Inside the 49ers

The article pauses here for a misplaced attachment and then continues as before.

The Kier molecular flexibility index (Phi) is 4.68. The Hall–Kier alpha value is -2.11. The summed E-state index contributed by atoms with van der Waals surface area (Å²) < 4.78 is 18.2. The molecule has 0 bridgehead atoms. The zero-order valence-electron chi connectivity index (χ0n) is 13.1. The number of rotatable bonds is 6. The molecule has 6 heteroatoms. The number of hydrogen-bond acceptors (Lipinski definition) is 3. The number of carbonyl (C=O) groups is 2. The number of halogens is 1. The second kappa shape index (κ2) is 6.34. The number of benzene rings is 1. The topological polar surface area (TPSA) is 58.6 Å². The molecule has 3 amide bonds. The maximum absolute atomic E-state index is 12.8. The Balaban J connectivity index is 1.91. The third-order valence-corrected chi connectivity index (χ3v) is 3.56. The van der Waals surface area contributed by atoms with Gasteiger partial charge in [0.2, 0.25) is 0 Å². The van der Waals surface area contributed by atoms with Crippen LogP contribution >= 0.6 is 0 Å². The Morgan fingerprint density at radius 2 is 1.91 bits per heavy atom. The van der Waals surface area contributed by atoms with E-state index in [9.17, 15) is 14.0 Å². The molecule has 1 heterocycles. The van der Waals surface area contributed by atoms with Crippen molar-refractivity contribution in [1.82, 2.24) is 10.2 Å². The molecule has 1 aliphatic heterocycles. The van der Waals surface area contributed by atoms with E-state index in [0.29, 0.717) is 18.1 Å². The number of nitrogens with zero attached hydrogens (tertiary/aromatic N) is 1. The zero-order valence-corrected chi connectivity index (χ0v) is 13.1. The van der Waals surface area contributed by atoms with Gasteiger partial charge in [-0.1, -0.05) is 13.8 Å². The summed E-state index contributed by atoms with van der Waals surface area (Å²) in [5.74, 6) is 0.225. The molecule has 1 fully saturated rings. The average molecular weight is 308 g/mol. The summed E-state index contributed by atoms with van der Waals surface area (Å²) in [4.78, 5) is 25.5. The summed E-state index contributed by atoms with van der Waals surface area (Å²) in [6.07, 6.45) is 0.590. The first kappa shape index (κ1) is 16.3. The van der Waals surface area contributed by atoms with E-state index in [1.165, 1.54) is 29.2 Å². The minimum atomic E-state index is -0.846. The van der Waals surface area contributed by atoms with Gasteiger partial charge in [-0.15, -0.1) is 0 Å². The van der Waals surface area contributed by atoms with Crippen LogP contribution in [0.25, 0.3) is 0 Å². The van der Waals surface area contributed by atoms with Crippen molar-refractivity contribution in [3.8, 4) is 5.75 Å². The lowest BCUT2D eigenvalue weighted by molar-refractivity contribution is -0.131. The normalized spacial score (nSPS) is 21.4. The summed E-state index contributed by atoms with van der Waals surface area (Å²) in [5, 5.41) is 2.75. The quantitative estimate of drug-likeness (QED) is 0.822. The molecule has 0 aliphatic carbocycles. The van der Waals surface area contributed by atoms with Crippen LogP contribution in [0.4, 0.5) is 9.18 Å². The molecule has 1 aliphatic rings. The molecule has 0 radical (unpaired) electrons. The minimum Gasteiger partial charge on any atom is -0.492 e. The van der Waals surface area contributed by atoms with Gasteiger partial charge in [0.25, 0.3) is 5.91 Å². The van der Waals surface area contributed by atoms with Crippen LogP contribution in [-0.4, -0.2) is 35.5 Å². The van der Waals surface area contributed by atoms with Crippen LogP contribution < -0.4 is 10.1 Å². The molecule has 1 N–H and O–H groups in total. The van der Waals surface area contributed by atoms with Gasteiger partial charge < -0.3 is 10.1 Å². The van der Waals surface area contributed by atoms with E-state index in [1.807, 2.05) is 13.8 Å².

Starter Tim Rattay can't seem to stay healthy long enough to give the organization an accurate read on whether he is cut out to be the 49ers' long-term starter. And backup Ken Dorsey has shown he has a lot of intangibles, though his physical skills appear to be limited. Is either of those players good enough to help lead the 49ers back to respectability? There is an opinion held by some in the organization that the 49ers will have to address the quarterback situation in the offseason. One insider expressed a desire that the 49ers look into acquiring Drew Brees, the San Diego quarterback who is enjoying a breakout season. Brees is scheduled for unrestricted free agency, and the Chargers might not be willing to pay top dollar because they have so much money wrapped up in No. 4 pick Philip Rivers. But the 49ers probably aren't going to make a huge financial commitment to a free-agent quarterback, either. General manager Terry Donahue has warned that the organization's salary-cap situation will preclude him from being an active player in free agency again this offseason. At 1-6 entering Sunday's game against the Seahawks, the 49ers figure to have a top-five pick in the NFL draft. California junior quarterback Aaron Rodgers has made quite an impression while leading the Golden Bears into national prominence. He is a player the 49ers would be hard-pressed to pass up in the draft -- unless they decide to trade down to acquire more draft picks. Niners coach Dennis Erickson said he believes Rattay will be sufficiently recovered from a strained right forearm to play Sunday against the Seahawks. Rattay returned to practice Wednesday and also expressed optimism that he'll be ready to play against the Seahawks. It is the fourth injury that Rattay has battled since taking over as the team's No. 1 quarterback when Jeff Garcia was released in March. First, Rattay missed nearly four months after sustaining a torn groin tendon and undergoing surgery following a non-contact drill in minicamp. Around the time Rattay had just about recovered from groin surgery, he strained a muscle in his right forearm, an injury that kept him out of training camp for three weeks. Rattay started the 49ers' first game of the regular season but went down with a right shoulder separation, keeping him out of 2 1/2 games. Then he experienced another right forearm strain but to a different muscle. As a result, it was Dorsey who started the 49ers' 23-13 loss to the Bears last week, and he looked completely overmatched in his third NFL start. He completed just 16 of 36 passes for 122 yards, with no touchdowns and one interception. Dorsey admitted he did not connect on a lot of throws he has to be able to execute at this level, but Erickson said it is far to early for anybody to conclude that he does not have a future in the NFL. "I really don't believe it's fair to judge right now what he can do," Erickson said. "I know that he learns every time he makes mistakes. Physically and technique-wise and all those different things he has to continue to get better. He has to get bigger and stronger as time goes on. He has got to get better technique. There are a lot of things that young quarterbacks have to learn when they come into the league." Dorsey performed well in his first NFL start on Sept. 19 and nearly led the 49ers to a road victory against the Saints. But in his last two starts, the 49ers have not scored an offensive touchdown and have managed just two field goals. In the first meeting against the Seahawks with Dorsey at quarterback, the 49ers were defeated 34-0, breaking their NFL-record 420-game scoring streak. Clearly, Erickson believes Rattay is the player who gives the 49ers the best chance of winning now. Reading between the lines, it's easy to conclude that Erickson believes the 49ers would have defeated the Bears handily with Rattay on the field. "We would have had a veteran quarterback playing and our chances would be better," Erickson said. The Bears blitzed Dorsey roughly half the time, and Dorsey was never able to make the Bears pay the consequences for their aggressiveness. "We had the opportunity to make plays early, and we didn't throw it or protect it," Erickson said. "We didn't get it. When you get it early, then they don't do it any longer. We did not answer it and they kept coming." But Erickson said Dorsey was not solely to blame. No aspect of the 49ers' offense was working. "It's a combination," Erickson said. "It wasn't all Ken. We didn't protect it at times. We didn't throw it at times. We didn't catch it at times. But against that you have to run the football. It's hard to run it." SERIES HISTORY: 12th meeting. The 49ers lead 6-5, but the Seahawks have won last three meetings, including a 34-0 victory in Seattle earlier this season. NOTES AND QUOTES --- Despite being the apparent target of fullback Fred Beasley's criticism this week, Brandon Lloyd has emerged over the last three games as the team's top threat among the wide receivers. After returning to action after missing two games with a groin strain, Lloyd has caught 16 passes for 212 yards and two touchdowns. Starting flanker Cedrick Wilson and No. 3 receiver Curtis Conway have combined for 14 catches for 166 yards and no touchdowns in the last three games. --- Former 49ers quarterback Jeff Garcia has followed the team's fortunes since he left. He was able to watch his ex-teammates play Sunday night while the Cleveland Browns were on their bye week. The offensive woes he observed, he said, were a direct result of the offensive line's problems protecting Ken Dorsey. "The lack of time Ken Dorsey had in the pocket, it leads to so many other things," Garcia said. "Whether he's accurate or not, it goes back to his security. They need to improve the team. It's difficult for Coach Erickson. But it's been put upon them to make the product work. It's difficult to replace those starters, and that's what they're finding out." Garcia is one of seven offensive starters from last year's team to part ways with the organization. Garcia said the problems on the offensive line were not as apparent in previous seasons because his scrambling covered up a lot of flaws. "I had to make people better around me, whether it was scrambling or making plays when I needed to or staying healthy," Garcia said during a media conference call to promote a fitness center he endorses. "People didn't want to look at me as being special." --- LT Kwame Harris, the team's No. 1 pick in the 2003 draft, played only two snaps Sunday night against the Bears. When asked why Harris didn't play more, Erickson said the offensive line was already playing poorly. "We planned on it and things weren't going real well," Erickson said. "We didn't want to make a change right then. Plus, he's still not 100 percent. That is the other thing. We were having some troubles early in that game with all of the things that were happening, so we just didn't want to change that group up there." BY THE NUMBERS: 26 -- Points per game the 49ers are allowing, which ranks 30th in the NFL. The 49eres are ranked No. 9 overall in team defense. QUOTE TO NOTE: "I've been here seven years and when I see it, I see it. It's a huge difference from the years I've been here. It's hard to explain. ... That's what I'm talking about, heart. We don't have that." -- 49ers fullback Fred Beasley, directing criticism at the young receiving corps for having skewed values. STRATEGY AND PERSONNEL The 49ers released running back/kick returner Jamal Robertson this week after the third-year player has experienced a lot of difficulty holding onto the football. The 49ers promoted Maurice Hicks from the practice squad to take his place. Robertson carried just 16 times this season, but he committed two costly fumbles. He coughed the ball up on Sept. 19 against the Saints as the 49ers appeared to be driving for the clinching touchdown. Instead, the Saints took over and marched down the field for the 30-27 victory. On Oct. 10, he fumbled again deep in opponents' territory, giving the Cardinals momentum in a game the 49ers stormed back to win 31-28 in overtime. Although his fumble against the Cardinals was the last time Robertson had a carry from scrimmage, he remained as the team's kickoff return man. He averaged 22.4 yards on 25 kickoff returns and fumbled again Sunday night against the Bears (though a teammate recovered). It's no surprise that the 49ers lead the NFL with 10 fumbles this season: two each by Robertson, Kevan Barlow, Ken Dorsey and Tim Rattay, and one each by Eric Johnson and Terry Jackson. The 49ers also placed defensive end Brandon Whiting on injured reserve with a torn left ACL. The club re-signed defensive end Melvin Williams and will promote Tony Brown to the starting lineup. Andre Carter might see action this week against the Seahawks, but only as a situational pass rusher. --- RB Maurice Hicks, who believed he was going to be promoted to the active roster last week, got the call this week after the team released Robertson. Hicks was among the 49ers' final roster cuts just before the start of the regular season. He spent the first eight weeks on the 49ers' practice squad. He will also be used on kickoff returns. --- CB Ahmed Plummer said his neck is feeling better, but it does not appear as if has any chance to play Sunday against the Seahawks. Plummer first complained of a bulging disk in his neck after the 49ers' Oct. 17 game against the Jets. He did not play last week against the Bears. --- RB Terry Jackson will continue to be used as the 49ers' third-down back. Jackson enters the game as the single setback in passing situations. For the season, Jackson has 14 carries for 63 yards and 11 catches for 71 yards. --- WR Rashaun Woods might get more of an opportunity in the future because coach Dennis Erickson wants to take a look at the team's No. 1 draft pick. He saw increased practice time Wednesday because of Brandon Lloyd's hip pointer. "Obviously, Brandon Lloyd is hurt right now so our plan is to see Rashaun Woods a little bit more. He was involved a little bit more in practice," Erickson said.